“THE Guard dies, it never surrenders!” Many of us, in the days of our youth, have cherished this saying; and when cold investigation proved that Cambronne gave a much less theatrical, although more military, reply to the English summons, we felt something like real grief on our disenchantment. And such has been the fate of many other wordy sparks which served to shed a deceitful light on our boyish conceptions of history. Now that we are more ready to doubt, now that we realize that the reality generally differs from the ideal, we hesitate to accept as authentic many of the verbal scintillations which some would-be historians ascribed to their heroes. Of course, the world’s greatest ones must necessarily let fall some observations which are really indicative of their rôle on the stage of life; but, alas! too many of their imputed sayings have no foundation better than the imagination of a biographer; or, at best, no better than that furnished by the theories of partisans, who have fancied that, in similar 135 circumstances, they themselves would have so spoken.
Take, for instance, the “L’État — c’ est moi” ascribed to Louis XIV. So firmly are most moderns convinced that the great monarch was guilty of this arrogance, that they adduce it as a verbal picture of his entire reign; and if perchance any doubts that the very words were uttered, they are at least accepted, in accordance with the Italian proverb, as “if not true, certainly well invented.” But did Louis XIV. ever use this phrase? Did the self-contained, dignified, and gentlemanly sovereign of then polite France descend so low as to use such language, and in circumstances and with adjuncts befitting a guard-room, perhaps, but assuredly not appropriate in the presence of a parliament? Voltaire tells us that in 1655 the seventeen-year-old King rushed into the parliament chamber, “in top-boots, and whip in hand,” and ordered the president to put an end to such assemblages.1 But Voltaire gives no authority for this assertion, and, as has been well observed, his own age renders it improbable that he had heard of the event from an eye-witness.2 If he did, 136 it is strange that not one contemporary author mentions the supposed fact. The younger Lacretelle, writing in 1820 in the “Biographie Michaud” (vol. xxv) repeats the story of Voltaire, and so does Sismondi in his “History of the French” (vol. xxiv).
Henri Martin carefully notes the King’s whip and top-boots; but it is strange that so grave an author should confound the “bed of justice” — a solemn session of Parliament, during which the King sat on a pile cushions — with a piece of bedroom furniture, and that he should find fault with the royal uncouthness in going to bed with boots and spurs unremoved.3 Then Martin informs us that Louis prohibited all self-initiated meetings of Parliament, in “four words;” that is, this author insinuates that the monarch cried, “I am the State,” when the president pleaded that the good of the country might require such meetings. Lavalée4 and Bonnechose5 also harp on the boots, spurs and whip of the young King, “who could well say, ‘L’État — c’ est moi;’” that is, according to these writers, if he did not use these very words, he might well have done so; “for they were the 137 sincere expression of a belief, and even the simple expression of a fact.”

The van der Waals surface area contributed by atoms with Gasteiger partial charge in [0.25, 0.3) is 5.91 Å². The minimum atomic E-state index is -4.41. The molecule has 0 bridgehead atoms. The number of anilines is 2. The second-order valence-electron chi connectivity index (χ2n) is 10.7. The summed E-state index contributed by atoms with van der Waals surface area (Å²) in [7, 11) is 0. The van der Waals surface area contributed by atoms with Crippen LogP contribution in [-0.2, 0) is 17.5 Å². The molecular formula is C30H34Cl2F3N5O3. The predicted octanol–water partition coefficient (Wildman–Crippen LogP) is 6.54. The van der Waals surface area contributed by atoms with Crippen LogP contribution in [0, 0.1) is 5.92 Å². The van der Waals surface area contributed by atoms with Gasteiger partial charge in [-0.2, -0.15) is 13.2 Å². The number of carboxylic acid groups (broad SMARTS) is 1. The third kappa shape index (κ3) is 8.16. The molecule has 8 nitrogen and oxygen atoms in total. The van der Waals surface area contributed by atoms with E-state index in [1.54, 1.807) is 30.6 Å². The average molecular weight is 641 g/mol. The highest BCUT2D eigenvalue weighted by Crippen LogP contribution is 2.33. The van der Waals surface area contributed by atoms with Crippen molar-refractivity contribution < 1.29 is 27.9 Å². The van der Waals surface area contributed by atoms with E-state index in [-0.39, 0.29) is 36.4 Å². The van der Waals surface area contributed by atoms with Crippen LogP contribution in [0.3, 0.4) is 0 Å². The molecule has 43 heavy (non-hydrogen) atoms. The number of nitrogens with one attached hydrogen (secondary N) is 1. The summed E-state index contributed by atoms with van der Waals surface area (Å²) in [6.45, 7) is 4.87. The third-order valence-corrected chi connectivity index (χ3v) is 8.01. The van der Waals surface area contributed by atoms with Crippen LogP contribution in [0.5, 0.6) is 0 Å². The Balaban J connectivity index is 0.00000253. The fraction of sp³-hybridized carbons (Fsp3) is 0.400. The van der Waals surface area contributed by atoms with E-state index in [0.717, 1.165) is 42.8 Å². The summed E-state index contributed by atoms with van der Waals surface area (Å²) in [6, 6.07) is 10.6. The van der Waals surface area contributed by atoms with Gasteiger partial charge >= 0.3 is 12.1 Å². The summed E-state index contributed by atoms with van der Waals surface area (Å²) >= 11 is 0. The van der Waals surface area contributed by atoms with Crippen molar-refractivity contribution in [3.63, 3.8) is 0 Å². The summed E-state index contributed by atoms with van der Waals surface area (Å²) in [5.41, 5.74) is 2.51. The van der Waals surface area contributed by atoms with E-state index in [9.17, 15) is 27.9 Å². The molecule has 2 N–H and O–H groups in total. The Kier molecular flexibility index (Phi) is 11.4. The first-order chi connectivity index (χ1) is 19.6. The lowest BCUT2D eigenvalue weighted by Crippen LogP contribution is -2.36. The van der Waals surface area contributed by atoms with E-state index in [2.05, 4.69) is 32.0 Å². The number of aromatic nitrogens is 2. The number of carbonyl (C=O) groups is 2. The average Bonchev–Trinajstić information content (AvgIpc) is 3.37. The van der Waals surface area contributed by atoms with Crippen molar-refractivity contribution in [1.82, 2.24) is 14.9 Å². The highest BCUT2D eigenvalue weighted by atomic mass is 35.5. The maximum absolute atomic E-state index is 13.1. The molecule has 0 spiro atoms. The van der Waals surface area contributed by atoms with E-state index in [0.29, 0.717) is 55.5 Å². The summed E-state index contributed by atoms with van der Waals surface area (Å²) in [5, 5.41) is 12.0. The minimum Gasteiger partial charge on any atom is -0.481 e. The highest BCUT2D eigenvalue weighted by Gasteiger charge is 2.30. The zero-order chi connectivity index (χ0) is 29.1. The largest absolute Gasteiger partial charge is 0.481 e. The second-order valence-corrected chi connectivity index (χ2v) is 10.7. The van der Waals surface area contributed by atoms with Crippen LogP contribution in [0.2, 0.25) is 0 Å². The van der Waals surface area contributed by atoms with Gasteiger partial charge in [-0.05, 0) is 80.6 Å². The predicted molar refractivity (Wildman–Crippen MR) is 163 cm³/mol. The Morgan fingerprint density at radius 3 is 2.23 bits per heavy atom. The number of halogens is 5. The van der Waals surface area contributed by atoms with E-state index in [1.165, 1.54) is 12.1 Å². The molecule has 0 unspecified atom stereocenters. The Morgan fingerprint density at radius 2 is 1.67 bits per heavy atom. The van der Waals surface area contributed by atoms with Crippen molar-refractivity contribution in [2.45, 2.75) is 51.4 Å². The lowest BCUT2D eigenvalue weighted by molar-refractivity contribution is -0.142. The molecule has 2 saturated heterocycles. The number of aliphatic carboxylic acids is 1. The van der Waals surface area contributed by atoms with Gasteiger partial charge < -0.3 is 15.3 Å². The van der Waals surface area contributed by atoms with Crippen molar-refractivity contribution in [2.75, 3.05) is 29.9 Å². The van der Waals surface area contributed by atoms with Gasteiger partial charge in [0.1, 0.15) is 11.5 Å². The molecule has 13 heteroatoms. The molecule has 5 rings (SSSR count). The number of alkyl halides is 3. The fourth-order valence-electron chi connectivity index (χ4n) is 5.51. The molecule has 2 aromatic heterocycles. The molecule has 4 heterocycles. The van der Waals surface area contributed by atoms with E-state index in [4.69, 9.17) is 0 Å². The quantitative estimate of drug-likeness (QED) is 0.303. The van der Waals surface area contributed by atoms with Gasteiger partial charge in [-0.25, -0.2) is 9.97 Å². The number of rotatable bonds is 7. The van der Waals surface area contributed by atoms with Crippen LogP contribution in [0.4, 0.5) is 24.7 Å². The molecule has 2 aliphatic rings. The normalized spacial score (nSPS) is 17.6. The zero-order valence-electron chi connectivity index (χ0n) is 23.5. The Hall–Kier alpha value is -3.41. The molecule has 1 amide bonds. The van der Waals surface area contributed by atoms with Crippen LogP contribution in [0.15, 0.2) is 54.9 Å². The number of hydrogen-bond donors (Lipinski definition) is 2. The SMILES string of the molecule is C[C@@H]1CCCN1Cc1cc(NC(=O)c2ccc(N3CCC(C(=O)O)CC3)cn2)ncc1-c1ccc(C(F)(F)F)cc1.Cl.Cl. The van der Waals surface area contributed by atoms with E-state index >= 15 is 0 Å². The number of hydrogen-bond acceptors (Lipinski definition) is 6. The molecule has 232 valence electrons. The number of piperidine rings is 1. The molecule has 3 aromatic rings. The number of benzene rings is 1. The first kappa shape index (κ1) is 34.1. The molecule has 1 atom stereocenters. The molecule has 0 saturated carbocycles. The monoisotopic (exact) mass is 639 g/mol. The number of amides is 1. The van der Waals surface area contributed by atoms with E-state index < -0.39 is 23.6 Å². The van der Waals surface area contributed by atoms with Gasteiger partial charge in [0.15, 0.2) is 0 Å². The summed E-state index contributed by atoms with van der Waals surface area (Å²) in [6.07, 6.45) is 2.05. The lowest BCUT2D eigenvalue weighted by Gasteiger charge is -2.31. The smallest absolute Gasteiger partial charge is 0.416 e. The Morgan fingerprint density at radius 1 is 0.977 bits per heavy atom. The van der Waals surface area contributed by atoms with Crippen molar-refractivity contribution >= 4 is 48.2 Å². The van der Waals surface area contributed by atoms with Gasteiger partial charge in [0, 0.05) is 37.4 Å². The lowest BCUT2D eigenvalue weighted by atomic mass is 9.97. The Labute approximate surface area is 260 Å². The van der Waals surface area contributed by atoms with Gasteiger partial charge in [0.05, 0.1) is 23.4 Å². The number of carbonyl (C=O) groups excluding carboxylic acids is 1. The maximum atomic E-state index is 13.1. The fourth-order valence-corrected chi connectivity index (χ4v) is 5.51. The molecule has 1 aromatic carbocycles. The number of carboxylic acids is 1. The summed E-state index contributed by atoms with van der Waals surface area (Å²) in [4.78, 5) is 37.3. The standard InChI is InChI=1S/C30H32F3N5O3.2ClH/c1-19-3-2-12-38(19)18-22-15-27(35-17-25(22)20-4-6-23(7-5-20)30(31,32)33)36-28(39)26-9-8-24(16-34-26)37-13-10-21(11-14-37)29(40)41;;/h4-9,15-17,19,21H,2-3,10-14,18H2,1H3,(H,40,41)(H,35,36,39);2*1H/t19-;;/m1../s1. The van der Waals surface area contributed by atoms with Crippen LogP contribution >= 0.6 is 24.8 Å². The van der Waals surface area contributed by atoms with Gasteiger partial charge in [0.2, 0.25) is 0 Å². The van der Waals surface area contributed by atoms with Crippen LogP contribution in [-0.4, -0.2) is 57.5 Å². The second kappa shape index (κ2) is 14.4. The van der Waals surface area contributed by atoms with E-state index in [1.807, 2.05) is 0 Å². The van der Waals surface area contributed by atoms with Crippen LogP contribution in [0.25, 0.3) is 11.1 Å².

Dareste observes (“Histoire de France,” vol. v, p. 353), that the first writer to mention the whip in the hand of Louis on this occasion was the Abbé Choisy, who wrote about the year 1700; but who, admits Dareste (who believes in the boots and spurs), was by no means a reliable authority. But Barthélemy says that he read and re-read the “Memoirs” of the Abbé, published in the “Collection Petitot” (series ii, vol. lxlll), without finding any mention of the whip. As for the top-boots which displease so many, and which Voltaire puts on the King during his supposed outburst against the Parliament in April, 1655, one of the most impartial writers of modern France, A. Cheruel, draws our attention to the fact that the King was hunting when he suddenly resolved on facing his Parliament; and that, at any rate, if he had not gone in his carriage, he would necessarily have been in top-boots, for these were then the habitual foot gear of three-fourths of the population. And, after reminding us that Paris still deserved its ancient name, Lutetiae, this author cites the commissary La Mare, who says that those of us who saw the commencement of the reign of his Majesty Louis XIV., remember how the 138 streets of Paris were so muddy that it was necessary to wear top-boots.6
Now, there is no good foundation for this story of whip, boots, and spurs; nor is there any at all for its adorning phrase, “I am the State.” The Duke de Noailles, who was the first to draw attention to this matter,7 says: “Louis XIV., resolute in abolishing the political pretensions advanced by the Parliament after the Fronde, and in restricting that body to its judiciary functions, may have shown some passion in the execution of his task, but he never acted in the cavalier fashion attributed to him — a fashion so little consistent with his ideas of the royal dignity, and with his respect for the great bodies of the State. He executed his design, firstly, in the session of December 22, 1665, with all the solemnity of a ‘bed of justice;’ and, secondly, without that solemnity, in the session of April 20, 1667. . . . These were the only sessions at which Louis XIV. assisted, and the ‘Journal’ of Olivier d’Ormesson, which enters into minute details of them, makes no mention of the 139 arrogant speech which has been so much censured.” And it is to be noted that the “Journal” cited by De Noailles is most favorable to the parliamentary cause, and therefore it would not have omitted to record any arrogance on the part of the monarch.